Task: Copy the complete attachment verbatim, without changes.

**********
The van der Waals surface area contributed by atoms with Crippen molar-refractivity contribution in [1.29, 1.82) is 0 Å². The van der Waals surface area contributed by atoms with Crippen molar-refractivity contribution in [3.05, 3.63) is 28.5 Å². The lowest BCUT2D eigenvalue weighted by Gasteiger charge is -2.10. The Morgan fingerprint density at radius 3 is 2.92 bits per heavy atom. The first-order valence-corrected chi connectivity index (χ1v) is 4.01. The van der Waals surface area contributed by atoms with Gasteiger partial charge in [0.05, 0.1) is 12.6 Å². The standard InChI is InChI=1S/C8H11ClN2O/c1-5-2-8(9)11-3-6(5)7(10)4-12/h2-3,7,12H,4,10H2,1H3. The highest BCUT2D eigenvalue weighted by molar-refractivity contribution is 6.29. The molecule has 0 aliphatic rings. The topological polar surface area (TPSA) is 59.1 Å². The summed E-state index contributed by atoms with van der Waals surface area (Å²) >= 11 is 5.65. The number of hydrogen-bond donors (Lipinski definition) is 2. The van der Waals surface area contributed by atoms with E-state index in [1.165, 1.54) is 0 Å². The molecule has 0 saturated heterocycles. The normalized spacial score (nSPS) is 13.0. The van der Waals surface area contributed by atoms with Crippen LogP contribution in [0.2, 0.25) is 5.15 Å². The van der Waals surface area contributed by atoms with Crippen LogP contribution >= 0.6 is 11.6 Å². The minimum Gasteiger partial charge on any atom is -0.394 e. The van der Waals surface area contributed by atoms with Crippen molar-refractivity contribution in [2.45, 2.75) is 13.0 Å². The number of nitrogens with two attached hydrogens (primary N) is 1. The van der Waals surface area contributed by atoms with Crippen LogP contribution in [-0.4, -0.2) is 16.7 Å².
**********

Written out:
The van der Waals surface area contributed by atoms with Crippen molar-refractivity contribution in [1.29, 1.82) is 0 Å². The van der Waals surface area contributed by atoms with Crippen molar-refractivity contribution in [3.05, 3.63) is 28.5 Å². The lowest BCUT2D eigenvalue weighted by Gasteiger charge is -2.10. The Morgan fingerprint density at radius 3 is 2.92 bits per heavy atom. The first-order valence-corrected chi connectivity index (χ1v) is 4.01. The van der Waals surface area contributed by atoms with Gasteiger partial charge in [0.05, 0.1) is 12.6 Å². The standard InChI is InChI=1S/C8H11ClN2O/c1-5-2-8(9)11-3-6(5)7(10)4-12/h2-3,7,12H,4,10H2,1H3. The highest BCUT2D eigenvalue weighted by molar-refractivity contribution is 6.29. The molecule has 0 aliphatic rings. The topological polar surface area (TPSA) is 59.1 Å². The summed E-state index contributed by atoms with van der Waals surface area (Å²) >= 11 is 5.65. The number of hydrogen-bond donors (Lipinski definition) is 2. The van der Waals surface area contributed by atoms with E-state index in [1.165, 1.54) is 0 Å². The molecule has 0 saturated heterocycles. The normalized spacial score (nSPS) is 13.0. The van der Waals surface area contributed by atoms with Crippen LogP contribution in [0.2, 0.25) is 5.15 Å². The van der Waals surface area contributed by atoms with Crippen LogP contribution >= 0.6 is 11.6 Å². The minimum Gasteiger partial charge on any atom is -0.394 e. The van der Waals surface area contributed by atoms with Crippen molar-refractivity contribution in [2.45, 2.75) is 13.0 Å². The number of nitrogens with two attached hydrogens (primary N) is 1. The van der Waals surface area contributed by atoms with Crippen LogP contribution in [-0.4, -0.2) is 16.7 Å².